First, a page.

FIG. 11 illustrates a light-trapping structure also having a generally V-shape but having complex legs 60 and 62 having an upper portion of a lesser slope than the lower portion of these legs.
FIG. 12 illustrates a further generally V-shaped light-trapping structure in which the legs 64 and 66 of the structure have a curve.
Those skilled in the art will recognize that there is a very wide range of shapes which can provide a light-trapping structure for the solar cells according to this invention. In certain cases, a light-trapping structure can even be created by employing internal reflection, such as can be obtained in certain prisms.
Although the specific embodiments described above have been limited to silicon such as that deposited from glow discharge from a silane, those skilled in the art will recognize that other forms of silicon or other semiconductor materials can also be used. In general, the invention described herein is useful with any semiconductor material in which the minority carrier diffusion length in the active semiconductor material, Lm, is less than the solar energy spectrum absorption thickness, t.sub.α. Other such semiconductor materials include amorphous GaAs, InP, CdTe or amorphous materials based on these. Additionally, forms of semiconductors other than amorphous, such as polycrystalline or even poor varieties of single crystal materials which contain crystal faults, might be useful with this invention when Lm <td.
Similarly, the back surface reflector was described above as being silver in certain embodiments. However, any reflecting material having a solar spectrum reflectivity of 70% or more could be used. Aluminum is an example of another suitable material for the back surface reflector. Metals having solar spectrum reflectivities of 90% or more, such as continuous layers of silver, are preferred. It should also be recognized, of course, that the back surface reflector could also be a thin reflecting coating of silver or other material upon a normally transparent or non-transparent substrate, such as glass or polymeric film. Alternatively, the solar cell could be deposited on a metal film which served as a back surface reflector. Further, the back surface reflector does not need to be in contact with the active layer--there can be intermediate layers.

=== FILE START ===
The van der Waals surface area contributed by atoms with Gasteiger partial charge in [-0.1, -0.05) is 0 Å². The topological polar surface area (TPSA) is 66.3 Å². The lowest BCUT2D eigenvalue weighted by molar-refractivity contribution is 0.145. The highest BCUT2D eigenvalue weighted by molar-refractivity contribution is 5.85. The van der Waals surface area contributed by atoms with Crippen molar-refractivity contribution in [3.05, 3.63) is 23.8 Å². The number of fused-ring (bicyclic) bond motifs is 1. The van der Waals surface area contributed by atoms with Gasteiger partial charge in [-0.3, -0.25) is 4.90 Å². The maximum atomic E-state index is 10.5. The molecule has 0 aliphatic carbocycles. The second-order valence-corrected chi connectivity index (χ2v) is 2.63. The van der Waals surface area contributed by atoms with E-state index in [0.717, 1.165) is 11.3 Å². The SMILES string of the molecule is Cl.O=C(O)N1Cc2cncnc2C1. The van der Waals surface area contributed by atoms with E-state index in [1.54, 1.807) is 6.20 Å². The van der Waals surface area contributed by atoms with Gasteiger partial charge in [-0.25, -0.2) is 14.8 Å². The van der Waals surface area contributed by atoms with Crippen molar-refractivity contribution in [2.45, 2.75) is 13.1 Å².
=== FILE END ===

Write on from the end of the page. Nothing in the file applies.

In addition, junctions other than the p-n, p-i-n, and Schottky barriers described in regard to the specific embodiments above may also be used with the ultrathin semiconductor layers described herein.
This invention has industrial applicability in the fabrication of solar cells particularly solar cells based upon amorphous materials such as amorphous silicon.
Those skilled in the art will recognize, or be able to ascertain using no more than routine experimentation, many equivalents to the specific embodiments in the invention described herein. Such equivalents are intended to be encompassed by the following claims.
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|U.S. Classification||136/255, 257/E31.038, 136/246, 136/258, 136/259, 136/261|
|International Classification||H01L31/075, H01L31/0352, H01L31/052|
|Cooperative Classification||H01L31/0547, H01L31/035281, Y02E10/52, H01L31/075, Y02E10/548, H01L31/056|
|European Classification||H01L31/052B4, H01L31/052B, H01L31/075, H01L31/0352C2|